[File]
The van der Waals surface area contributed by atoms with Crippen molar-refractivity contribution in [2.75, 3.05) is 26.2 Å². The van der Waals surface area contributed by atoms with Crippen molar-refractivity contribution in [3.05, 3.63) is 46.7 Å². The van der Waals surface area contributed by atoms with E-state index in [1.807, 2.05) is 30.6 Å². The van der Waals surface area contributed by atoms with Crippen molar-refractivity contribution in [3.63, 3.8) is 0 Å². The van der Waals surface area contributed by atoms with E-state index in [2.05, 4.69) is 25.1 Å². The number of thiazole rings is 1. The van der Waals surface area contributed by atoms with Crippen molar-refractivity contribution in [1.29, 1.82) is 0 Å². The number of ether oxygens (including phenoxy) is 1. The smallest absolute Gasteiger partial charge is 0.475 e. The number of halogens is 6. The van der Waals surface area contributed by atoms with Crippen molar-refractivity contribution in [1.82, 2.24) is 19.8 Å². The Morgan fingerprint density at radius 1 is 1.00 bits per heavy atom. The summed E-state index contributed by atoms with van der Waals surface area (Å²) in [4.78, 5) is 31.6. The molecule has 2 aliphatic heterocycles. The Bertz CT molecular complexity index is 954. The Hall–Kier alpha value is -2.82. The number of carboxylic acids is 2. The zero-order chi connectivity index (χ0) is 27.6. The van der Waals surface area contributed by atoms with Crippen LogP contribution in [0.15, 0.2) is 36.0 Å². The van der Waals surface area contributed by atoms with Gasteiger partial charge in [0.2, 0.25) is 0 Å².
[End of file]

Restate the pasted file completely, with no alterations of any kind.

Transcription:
The van der Waals surface area contributed by atoms with Crippen molar-refractivity contribution in [2.75, 3.05) is 26.2 Å². The van der Waals surface area contributed by atoms with Crippen molar-refractivity contribution in [3.05, 3.63) is 46.7 Å². The van der Waals surface area contributed by atoms with E-state index in [1.807, 2.05) is 30.6 Å². The van der Waals surface area contributed by atoms with Crippen molar-refractivity contribution in [3.63, 3.8) is 0 Å². The van der Waals surface area contributed by atoms with E-state index in [2.05, 4.69) is 25.1 Å². The number of thiazole rings is 1. The van der Waals surface area contributed by atoms with Crippen molar-refractivity contribution in [1.29, 1.82) is 0 Å². The number of ether oxygens (including phenoxy) is 1. The smallest absolute Gasteiger partial charge is 0.475 e. The number of halogens is 6. The van der Waals surface area contributed by atoms with Crippen molar-refractivity contribution in [1.82, 2.24) is 19.8 Å². The Morgan fingerprint density at radius 1 is 1.00 bits per heavy atom. The summed E-state index contributed by atoms with van der Waals surface area (Å²) in [4.78, 5) is 31.6. The molecule has 2 aliphatic heterocycles. The Bertz CT molecular complexity index is 954. The Hall–Kier alpha value is -2.82. The number of carboxylic acids is 2. The zero-order chi connectivity index (χ0) is 27.6. The van der Waals surface area contributed by atoms with Crippen LogP contribution in [0.15, 0.2) is 36.0 Å². The van der Waals surface area contributed by atoms with Gasteiger partial charge in [0.2, 0.25) is 0 Å².